Even as Americans are obsessed with whether Trump is controlling the Wuhan Virus or whether Costco will have more toilet paper, unnerving things are happening on the Greece-Turkey border.  Turkey has unleashed tens of thousands of Muslim refugees who are headed to Europe, an invasion that, if successful, could destroy Europe's economy and will advance the demographic change started in 2015.

On February 29, Turkish President Recep Tayyip Erdoğan announced that he was sending the millions of Syrians and other Muslim refugees staying in his country to Europe via Greece.  He justified the move by claiming that Europe was not helping Turkey financially with the refugees and that he needed Europe to support his war against Russian and Syrian offensives.  Almost instantly, several thousand Syrians and other Muslim migrants had massed along sections of the 120-mile border between Greece and Turkey.

Greece, though, which still has a lagging economy long after the recession officially ended, has refused to admit the Muslim migrants.  Nearly 80% of Greeks polled agree with the government.

Turkey has pushed back against the Greek stand at the border and released footage purporting to show Greek soldiers shooting the migrants:

In addition to trying to score propaganda points, Turkey has also attacked the Greek guards, not with bullets, but with tear gas:

In addition, Turkish armored vehicles have been seen using ropes to pull down the Greek border fence:

All of the above videos need to be taken with a grain of salt, because the first casualty of both war and almost-war is truth.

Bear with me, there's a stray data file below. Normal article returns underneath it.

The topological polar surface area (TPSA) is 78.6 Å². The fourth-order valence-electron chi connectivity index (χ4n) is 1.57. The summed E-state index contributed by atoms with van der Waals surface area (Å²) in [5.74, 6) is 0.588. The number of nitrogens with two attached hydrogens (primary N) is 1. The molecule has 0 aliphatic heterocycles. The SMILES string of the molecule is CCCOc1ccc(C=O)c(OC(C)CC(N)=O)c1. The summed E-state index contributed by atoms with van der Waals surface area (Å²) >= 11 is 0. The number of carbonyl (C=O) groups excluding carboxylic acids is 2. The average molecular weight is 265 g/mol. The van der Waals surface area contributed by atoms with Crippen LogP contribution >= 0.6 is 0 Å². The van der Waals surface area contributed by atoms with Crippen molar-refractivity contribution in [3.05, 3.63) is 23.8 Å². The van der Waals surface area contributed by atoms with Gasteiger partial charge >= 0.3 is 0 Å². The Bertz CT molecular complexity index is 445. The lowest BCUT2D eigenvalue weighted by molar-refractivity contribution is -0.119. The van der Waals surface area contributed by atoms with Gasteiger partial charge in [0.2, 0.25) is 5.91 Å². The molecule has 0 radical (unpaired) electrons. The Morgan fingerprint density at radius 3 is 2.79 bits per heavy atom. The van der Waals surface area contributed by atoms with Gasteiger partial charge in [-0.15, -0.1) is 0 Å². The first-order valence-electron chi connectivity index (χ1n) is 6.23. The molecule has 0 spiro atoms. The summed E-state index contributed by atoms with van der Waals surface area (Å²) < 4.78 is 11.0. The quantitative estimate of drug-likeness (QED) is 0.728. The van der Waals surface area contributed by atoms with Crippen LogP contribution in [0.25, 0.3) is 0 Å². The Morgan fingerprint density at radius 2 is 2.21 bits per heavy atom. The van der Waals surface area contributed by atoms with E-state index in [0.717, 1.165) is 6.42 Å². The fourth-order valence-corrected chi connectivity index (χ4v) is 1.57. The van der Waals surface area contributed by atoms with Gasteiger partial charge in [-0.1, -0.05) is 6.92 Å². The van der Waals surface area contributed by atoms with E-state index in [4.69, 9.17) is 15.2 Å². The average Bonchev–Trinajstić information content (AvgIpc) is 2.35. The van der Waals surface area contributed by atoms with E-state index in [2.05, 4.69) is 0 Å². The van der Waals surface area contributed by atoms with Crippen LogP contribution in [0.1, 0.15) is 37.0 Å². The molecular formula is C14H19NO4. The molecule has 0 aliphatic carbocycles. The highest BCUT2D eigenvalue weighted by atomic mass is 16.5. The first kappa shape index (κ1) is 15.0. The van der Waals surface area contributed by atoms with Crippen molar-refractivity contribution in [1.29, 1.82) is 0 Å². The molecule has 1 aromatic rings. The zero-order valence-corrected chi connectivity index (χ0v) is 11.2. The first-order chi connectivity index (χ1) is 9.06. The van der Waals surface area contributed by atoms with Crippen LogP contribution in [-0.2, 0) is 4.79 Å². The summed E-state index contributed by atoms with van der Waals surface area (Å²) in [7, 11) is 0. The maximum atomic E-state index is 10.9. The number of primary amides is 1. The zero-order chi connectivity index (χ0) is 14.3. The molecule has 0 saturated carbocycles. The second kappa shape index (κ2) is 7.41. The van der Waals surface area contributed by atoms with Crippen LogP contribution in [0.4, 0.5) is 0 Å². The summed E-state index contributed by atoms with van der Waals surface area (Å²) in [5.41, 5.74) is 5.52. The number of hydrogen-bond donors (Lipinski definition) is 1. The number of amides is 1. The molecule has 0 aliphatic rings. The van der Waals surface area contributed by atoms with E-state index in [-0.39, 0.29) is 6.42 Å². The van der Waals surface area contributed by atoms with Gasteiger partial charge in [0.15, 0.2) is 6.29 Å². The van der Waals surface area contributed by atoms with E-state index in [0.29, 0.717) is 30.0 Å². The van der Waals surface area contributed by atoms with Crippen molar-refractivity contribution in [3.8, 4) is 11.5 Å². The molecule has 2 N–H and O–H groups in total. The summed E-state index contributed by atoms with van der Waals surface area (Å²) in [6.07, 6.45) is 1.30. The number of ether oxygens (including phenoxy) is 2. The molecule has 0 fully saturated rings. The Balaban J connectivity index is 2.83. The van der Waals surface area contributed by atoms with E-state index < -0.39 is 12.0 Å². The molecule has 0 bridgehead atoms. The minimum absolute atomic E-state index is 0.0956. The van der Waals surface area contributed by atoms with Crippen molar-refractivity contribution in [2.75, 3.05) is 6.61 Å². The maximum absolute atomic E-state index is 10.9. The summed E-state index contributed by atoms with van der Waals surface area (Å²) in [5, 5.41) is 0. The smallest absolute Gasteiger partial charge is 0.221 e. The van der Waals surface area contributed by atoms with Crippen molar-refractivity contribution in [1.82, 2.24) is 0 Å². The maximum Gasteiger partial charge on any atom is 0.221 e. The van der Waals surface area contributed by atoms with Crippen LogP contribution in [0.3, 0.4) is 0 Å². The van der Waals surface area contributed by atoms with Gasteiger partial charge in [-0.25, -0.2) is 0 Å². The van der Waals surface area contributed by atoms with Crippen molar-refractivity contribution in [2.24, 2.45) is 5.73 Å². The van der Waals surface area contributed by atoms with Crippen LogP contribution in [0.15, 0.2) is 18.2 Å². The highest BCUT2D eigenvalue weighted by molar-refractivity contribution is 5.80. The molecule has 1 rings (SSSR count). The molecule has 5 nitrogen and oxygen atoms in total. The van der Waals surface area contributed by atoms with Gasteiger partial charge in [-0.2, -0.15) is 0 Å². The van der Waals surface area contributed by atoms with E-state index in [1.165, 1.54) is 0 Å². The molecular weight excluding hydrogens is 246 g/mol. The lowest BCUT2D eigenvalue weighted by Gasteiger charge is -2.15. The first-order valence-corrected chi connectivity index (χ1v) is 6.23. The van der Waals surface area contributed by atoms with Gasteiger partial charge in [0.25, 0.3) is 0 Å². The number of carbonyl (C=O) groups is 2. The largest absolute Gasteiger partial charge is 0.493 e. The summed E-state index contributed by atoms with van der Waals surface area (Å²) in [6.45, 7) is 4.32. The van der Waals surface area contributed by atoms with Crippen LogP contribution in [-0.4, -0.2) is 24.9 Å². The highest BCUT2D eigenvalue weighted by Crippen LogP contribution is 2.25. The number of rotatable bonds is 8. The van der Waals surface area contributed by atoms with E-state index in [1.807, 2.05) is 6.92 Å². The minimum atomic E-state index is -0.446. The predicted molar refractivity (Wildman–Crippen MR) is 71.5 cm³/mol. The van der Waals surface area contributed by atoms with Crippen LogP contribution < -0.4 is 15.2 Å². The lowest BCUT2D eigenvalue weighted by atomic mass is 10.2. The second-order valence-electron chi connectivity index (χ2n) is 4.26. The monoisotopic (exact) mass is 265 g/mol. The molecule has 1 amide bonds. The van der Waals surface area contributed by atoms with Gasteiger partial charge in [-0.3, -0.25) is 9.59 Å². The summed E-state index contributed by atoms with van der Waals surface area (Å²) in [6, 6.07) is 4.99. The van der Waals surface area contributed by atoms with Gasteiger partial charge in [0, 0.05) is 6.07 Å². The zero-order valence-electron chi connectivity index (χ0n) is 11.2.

When the Greek prime minister, Kyriakos Mitsotakis, accused Turkey of aiding the migrants with crossing into Europe, Turkey's interior minister, Suleyman Soylu, did not deny it.  He said the point behind sending the refugees is to destroy Europe's economy:

While Western Europe is paralyzed, Central European nations are sending help to Greece:

[T]he Czech Republic, Hungary, Poland and Slovakia pledged to help Greece to deal with pressure along its border.

Speaking after meeting his counterparts from the other three countries, Czech Prime Minister Andrej Babis said the situation was serious and the EU must protect its borders.

"We're ready to help," Babis said.

Polish Prime Minister Mateusz Morawiecki said his country was ready to deploy guards at the Greek-Turkish border, while his Slovak counterpart Peter Pellegrini said the growing number of migrants "poses a security threat not just for Greece."

Hungarian Prime Minister Viktor Orban said that there are some 130,000 migrants on the move that the EU has to stop on its borders, and that "Hungary will take an active role in doing so."

The four countries have been known for their tough stance against migrants and rejected an EU plan to redistribute refugees in member states.

World War I was not an intentional war.  The great powers stumbled into it over two months.

In June 1914, anarcho-socialist Bosnians assassinated Archduke Franz Ferdinand, heir to the tottering Austro-Hungarian Empire.  The empire declared war on Serbia, Russia countered, Germany declared war on Russia, and Germany then attacked France and Belgium.  The Belgian king sought help from Britain, and — boom! — World War I.

By War's end, Russia was communist, America was a world power, and 40 million people were dead, not counting the approximately 17 to 100 million who died when war unleashed the Spanish Influenza on the world.

The point of that little history lesson is a reminder that, in Europe, limited border wars have spiraled out of control before.  It would be well if Western Europe, not just Central Europe, would take a firm stand against Turkey and an equally firm stand against uncontrolled Muslim invasions.